Are you wondering just what is an NVR?
The acronym ‘NVR’ will crop up when you research your home CCTV surveillance system.
It stands for ‘network video recorder’.
If you are building a custom security camera system for your home, you may need an NVR.
Where the recorder sits in your home CCTV system
Wherever you decide to place surveillance cameras around your home, whether its indoors or outdoors, the video streams need a destination.
Monitoring can be either active (someone sits and watches the video stream) or passive (you record and review footage as needed). Software can assist with active monitoring, sending you an alert to your phone when motion is detected by a camera. And passive monitoring is useful after a crime, for collecting evidence.
Either way, your security cameras need a destination for their footage. Since modern cameras are recording digital image data, this destination for your video will be a hard drive. The hard drive will often be housed in a dedicated device called a recorder.
And one type of recorder for CCTV video works as part of a network of IP cameras operating across a system of routers, switches, ethernet cables and Wifi signals.
These recorders are NVRs or ‘network video recorders’.
The Good Old Days Of DVR
Old-style CCTV systems would stream video from cameras to a DVR or ‘digital video recorder’.
An unassuming black box or PC built for video recording purposes, DVRs consisted of software, a storage target and a video capture card.
Camera streams from analog or digital cameras passed through cables directly wired to the DVR. It could be a hassle running new cables from each camera back to your DVR. The DVR would run this video data through the capture care, and record the footage to a hard-drive.
DVRs did offer smart security monitoring systems with like motion detection and user alerts.
DVRs were a significant upgrade over geriatric VCR systems. They are still commonly used in video surveillance systems today.
What is an NVR for?
NVRs freed CCTV security systems from the requirement to run cables directly between cameras and recorders.
Internet protocol or IP cameras connect to computer networks using ethernet cables or WiFi. These computer networks pass IP camera video streams over protocols to a recorder with NVR software situated anywhere on the network.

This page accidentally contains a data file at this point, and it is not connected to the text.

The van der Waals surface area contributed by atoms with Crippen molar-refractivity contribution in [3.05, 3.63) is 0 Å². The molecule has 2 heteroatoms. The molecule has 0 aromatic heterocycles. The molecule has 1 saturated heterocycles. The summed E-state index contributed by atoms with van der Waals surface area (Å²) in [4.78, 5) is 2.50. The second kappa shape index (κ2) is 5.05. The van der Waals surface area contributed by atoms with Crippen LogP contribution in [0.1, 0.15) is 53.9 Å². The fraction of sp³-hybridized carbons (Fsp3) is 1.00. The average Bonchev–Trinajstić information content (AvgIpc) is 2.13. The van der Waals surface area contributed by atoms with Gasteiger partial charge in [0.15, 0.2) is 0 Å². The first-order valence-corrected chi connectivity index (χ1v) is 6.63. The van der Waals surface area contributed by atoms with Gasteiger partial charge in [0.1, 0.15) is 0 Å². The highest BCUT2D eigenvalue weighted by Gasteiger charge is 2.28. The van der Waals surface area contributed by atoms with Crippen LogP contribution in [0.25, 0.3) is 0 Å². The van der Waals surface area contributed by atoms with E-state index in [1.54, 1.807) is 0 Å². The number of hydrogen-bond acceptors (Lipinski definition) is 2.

Via network switches, NVR can record video from IP cameras situated far away from the recorder. NVRs can potentially be situated off-site for extra security.
These days, cloud-based services even offer video recording without any onsite recorder. The IP camera simply streams video data straight to the Internet, and on to a cloud recording service.
An NVR-based surveillance system streams encoded video directly from IP cam to NVR software. The camera itself handles the video encoding, so the recording device doesn’t need a video capture card.
NVR software looks much like DVR software. The camera control features are similar. The units housing NVR software can be less-resource hungry and act like a low-poweed NAS. They chug away continuously saving video data from your camera direct to a hard drive or flash storage.
Do I Need NVR For My CCTV?
If you answer ‘Yes’ to any of the following questions, consider purchasing an NVR:
- Do you want to store and review the footage from your home CCTV system?
- Do you want to record large volumes of video data with your home IP cameras?
- Do you want to keep local copies of your surveillance footage on your own storage?
- Do you have existing hardware like a NAS or old PC that could act as an NVR?
- Do you want the flexibility to use different surveillance capture software to review your CCTV footage?
- Are you worried about relying on cloud-based services to access your old footage?
- Are the subscription plans for cloud video recording services too expensive for the number of IP cams you will use?
- Do you think it would be fun to administer your own NVR?
Recommended NVRs for any budget
The Expensive One
At over £300, the D-Link DNR-326 2-Bay NVR doesn’t come cheap.
However, for the money you’re getting a very tidy, low-power consumption unit with Gigabit ethernet, 2-bays for your hard drives of choice, and a USB port for firmware updates.
D-Link’s own D-Viewcam Pro software is baked into the unit and the D-Link software is well-supported.
For an easy life, and a high-quality dedicated NVR solution, the DNR-326 is a convenient choice.
The NAS One
For simple, NVR-like performance and oodles of extra functionality – including a fully-fledged NAS, get a Synology with Surveillance Station.
Pick the right camera to complement something like a DS215J for less than £130 and you’ll have network recording sorted for your camera.
Beware though – Synology charges a license fee for extra cameras, so if you have a multi-cam setup, you may pass on the NAS option.
The Mini One
This tiny Foscam FN3004H is a budget option if you have external hard drives kicking around spare.
For less than £50, add it to your network, add up to a 4TB external hard drive, and point multiple IP cams to the unit.
As a simple network recording solution, it doesn’t get much easier.
The Big One
Got the space, cash and time to manage you’re own CCTV surveillance kingdom?
Build or re-purpose your own desktop PC devoted to recording your CCTV footage and manage it all with Blue Iris software.
Add a monstrous CPU, oodles of RAM and endlessly expand the storage.
Great Blue Iris user support on the internet and you can stream up to 64 cameras to the one computer.
That’s a lot of cameras.